Magazine article Addiction Professional

Cultural Factors in Adolescent Prevention: Multicultural Approach Works Well; Curriculum Should Be Part of Continuum of Care

Magazine article Addiction Professional

Cultural Factors in Adolescent Prevention: Multicultural Approach Works Well; Curriculum Should Be Part of Continuum of Care

Article excerpt

Societal problems with alcohol, tobacco and other drugs (ATOD) ebb and flow, but require constant vigilance else the flow returns to the dangerous levels of the latter part of the 20th century. Even at its lowest levels, the painful effects of ATOD abuse are felt through our society in broken lives, broken homes and lost opportunities. With the scope of the problem spanning individuals, families and communities, and involving a multi-billion-dollar business, collaborations are needed among all levels of government, local communities, schools and private enterprise, as well as addiction prevention and treatment professionals.

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Those who are often most painfully affected and need the most help are our children and adolescents. The solution is a continuum of care, stretching from improved family functioning to school programs, media campaigns, out-of-school activities, and treatment. The more comprehensive and evidence-based the efforts, the more likely we are to minimize the damage that can be done by ATOD abuse.

Recently, as part of this continuum, our Drug Resistance Strategies Project developed a school-based prevention program called "keepin' it REAL," designed to reduce ATOD use among middle school students in Phoenix. Keepin' it REAL (kir) is based on these central premises:

* Adolescents who have stronger anti-drug norms, communicate effectively, assess risks, and make good decisions are less likely to get involved with substances.

* Programs are more effective if adolescents can recognize themselves in the messages or feel that the program was designed for young people like them.

While the first point has been discussed a great deal in the prevention literature (see, for example, various articles in Prevention Science) and by prevention specialists such as those in the Society for Prevention Research, our own approach is unique because we believe that interventions will be more effective if they are developed from adolescents' own experiences and involve other adolescents in their development. As a result, kir is a culturally grounded curriculum that adopts a "from kids through kids to kids" philosophy.

All messages are more effective if people can relate to them. Most of us know that if you want to explain something to someone, you do it in terms they can understand because they are part of the receiver's life experience. People need to know how something relates to their own lives.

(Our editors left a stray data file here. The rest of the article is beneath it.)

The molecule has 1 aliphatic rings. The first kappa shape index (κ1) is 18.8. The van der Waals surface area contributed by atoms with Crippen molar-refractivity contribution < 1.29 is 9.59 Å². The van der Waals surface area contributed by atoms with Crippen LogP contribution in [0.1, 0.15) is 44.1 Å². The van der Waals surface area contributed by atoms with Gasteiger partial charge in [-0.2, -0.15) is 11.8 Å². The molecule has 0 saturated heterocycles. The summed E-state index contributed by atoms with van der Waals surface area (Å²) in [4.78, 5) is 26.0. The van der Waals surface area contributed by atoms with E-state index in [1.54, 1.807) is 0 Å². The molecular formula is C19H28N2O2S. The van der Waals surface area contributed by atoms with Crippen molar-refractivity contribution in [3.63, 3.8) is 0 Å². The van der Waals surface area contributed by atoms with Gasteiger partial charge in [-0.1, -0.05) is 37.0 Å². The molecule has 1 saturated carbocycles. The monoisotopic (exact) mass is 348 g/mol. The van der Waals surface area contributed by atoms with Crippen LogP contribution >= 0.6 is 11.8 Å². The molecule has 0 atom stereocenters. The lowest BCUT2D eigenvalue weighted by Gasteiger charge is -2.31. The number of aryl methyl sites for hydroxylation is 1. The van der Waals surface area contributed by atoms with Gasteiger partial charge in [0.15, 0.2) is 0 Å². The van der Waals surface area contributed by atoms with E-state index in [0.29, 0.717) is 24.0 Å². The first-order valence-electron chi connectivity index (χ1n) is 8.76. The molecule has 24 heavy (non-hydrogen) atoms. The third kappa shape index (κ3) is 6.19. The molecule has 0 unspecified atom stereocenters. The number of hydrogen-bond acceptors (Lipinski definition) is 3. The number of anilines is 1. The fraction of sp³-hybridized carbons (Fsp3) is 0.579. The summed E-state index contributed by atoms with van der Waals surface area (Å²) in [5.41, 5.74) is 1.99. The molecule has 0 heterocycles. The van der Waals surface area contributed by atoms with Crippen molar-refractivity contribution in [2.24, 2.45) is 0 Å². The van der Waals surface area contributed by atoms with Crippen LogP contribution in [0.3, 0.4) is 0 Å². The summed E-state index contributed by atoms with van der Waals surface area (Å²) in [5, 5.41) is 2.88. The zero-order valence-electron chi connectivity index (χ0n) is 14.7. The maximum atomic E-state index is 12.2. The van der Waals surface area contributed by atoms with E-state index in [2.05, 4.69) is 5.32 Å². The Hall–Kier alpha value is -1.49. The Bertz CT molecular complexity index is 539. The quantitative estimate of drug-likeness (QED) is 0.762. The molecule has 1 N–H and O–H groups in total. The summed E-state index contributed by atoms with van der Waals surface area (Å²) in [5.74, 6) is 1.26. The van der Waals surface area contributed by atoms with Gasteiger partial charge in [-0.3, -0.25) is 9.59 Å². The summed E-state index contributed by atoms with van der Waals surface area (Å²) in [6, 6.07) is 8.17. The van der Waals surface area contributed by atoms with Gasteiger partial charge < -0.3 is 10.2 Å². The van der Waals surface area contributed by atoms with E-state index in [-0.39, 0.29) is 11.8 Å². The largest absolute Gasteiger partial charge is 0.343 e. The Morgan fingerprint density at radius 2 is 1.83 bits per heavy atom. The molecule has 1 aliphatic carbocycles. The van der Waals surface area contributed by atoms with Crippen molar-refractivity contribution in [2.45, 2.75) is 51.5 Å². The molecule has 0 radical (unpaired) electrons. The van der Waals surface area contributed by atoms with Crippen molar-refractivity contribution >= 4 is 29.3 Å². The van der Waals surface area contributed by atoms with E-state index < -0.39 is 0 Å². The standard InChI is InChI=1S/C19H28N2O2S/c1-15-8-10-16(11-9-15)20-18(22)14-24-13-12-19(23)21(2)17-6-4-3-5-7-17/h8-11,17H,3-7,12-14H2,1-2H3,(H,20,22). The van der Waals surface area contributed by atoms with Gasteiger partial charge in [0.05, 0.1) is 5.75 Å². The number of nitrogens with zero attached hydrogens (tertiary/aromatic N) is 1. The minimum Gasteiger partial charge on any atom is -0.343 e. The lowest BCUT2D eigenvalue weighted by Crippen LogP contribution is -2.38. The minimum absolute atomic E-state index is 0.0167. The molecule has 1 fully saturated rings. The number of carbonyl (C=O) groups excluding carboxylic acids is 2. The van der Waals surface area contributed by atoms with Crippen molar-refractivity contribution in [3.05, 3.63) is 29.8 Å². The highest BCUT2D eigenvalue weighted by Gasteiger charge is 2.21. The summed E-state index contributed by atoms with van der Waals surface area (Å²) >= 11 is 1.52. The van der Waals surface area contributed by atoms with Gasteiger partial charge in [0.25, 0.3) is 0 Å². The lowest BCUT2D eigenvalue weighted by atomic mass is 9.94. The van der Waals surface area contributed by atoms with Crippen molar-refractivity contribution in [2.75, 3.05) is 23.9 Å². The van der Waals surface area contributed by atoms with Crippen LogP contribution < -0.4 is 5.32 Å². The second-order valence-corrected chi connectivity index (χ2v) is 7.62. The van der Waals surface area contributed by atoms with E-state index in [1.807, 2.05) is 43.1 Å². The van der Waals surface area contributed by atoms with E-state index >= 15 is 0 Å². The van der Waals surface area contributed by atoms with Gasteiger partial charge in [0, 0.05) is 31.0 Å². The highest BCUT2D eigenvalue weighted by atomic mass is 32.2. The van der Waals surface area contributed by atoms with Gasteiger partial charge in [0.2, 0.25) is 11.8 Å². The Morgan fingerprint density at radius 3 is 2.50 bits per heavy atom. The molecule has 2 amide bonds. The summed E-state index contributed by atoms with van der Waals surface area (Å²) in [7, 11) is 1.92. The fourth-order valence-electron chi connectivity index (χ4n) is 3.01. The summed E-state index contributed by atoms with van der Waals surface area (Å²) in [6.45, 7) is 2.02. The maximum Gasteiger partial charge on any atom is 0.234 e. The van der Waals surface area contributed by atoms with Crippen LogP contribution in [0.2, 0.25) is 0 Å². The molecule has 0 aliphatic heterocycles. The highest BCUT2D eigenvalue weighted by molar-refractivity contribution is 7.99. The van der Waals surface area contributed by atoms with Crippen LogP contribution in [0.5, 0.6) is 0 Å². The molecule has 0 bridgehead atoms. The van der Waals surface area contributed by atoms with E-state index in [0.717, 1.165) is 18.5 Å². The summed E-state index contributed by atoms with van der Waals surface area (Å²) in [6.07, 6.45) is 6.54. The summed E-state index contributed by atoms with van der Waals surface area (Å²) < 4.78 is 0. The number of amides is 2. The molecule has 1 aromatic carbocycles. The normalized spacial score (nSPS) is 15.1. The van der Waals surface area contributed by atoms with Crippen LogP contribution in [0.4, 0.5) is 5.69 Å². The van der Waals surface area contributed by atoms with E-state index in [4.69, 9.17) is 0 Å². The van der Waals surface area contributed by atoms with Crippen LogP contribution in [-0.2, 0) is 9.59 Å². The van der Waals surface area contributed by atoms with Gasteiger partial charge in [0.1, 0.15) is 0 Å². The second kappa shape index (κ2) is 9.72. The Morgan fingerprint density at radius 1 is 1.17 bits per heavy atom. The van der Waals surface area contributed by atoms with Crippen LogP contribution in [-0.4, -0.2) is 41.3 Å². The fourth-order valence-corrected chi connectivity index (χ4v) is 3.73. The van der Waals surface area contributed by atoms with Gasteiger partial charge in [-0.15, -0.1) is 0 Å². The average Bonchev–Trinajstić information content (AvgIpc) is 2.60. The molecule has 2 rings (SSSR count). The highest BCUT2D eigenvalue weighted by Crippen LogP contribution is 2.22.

So what does this mean for prevention? It means that adolescents, the "targets" for our messages, need to be able to relate to prevention messages, seeing themselves, their families and their communities represented in them. We call this "cultural grounding"--basing our prevention messages in the cultures and lives of the adolescents who participate in them. This involves both the content and form of the prevention messages. Adolescents recognize messages that come from adults. That is why we adopted a "from kids through kids to kids" philosophy.

How did we accomplish this? First, we start with adolescents' own stories or narratives describing their experiences with drugs and drug offers. These narratives become the messages we use to encourage adolescents to assess risks, make good decisions, and communicate effectively.

We have found that when adolescents hear one another's stories, they develop norms against ATOD abuse and learn how to resist drug offers, whether the offers come from peers, strangers, or even relatives. We also make sure the narratives and other prevention materials reflect the values and practices of the adolescents' cultures.

Next, we recruited students at South Mountain High School, a performing arts magnet school, to help us create videotapes. The high school students read the narratives we had collected and then collected additional ones from other middle school students. These narratives formed the bases for scripts that became five videos that were the central elements of a 10-lesson, in-school component. …

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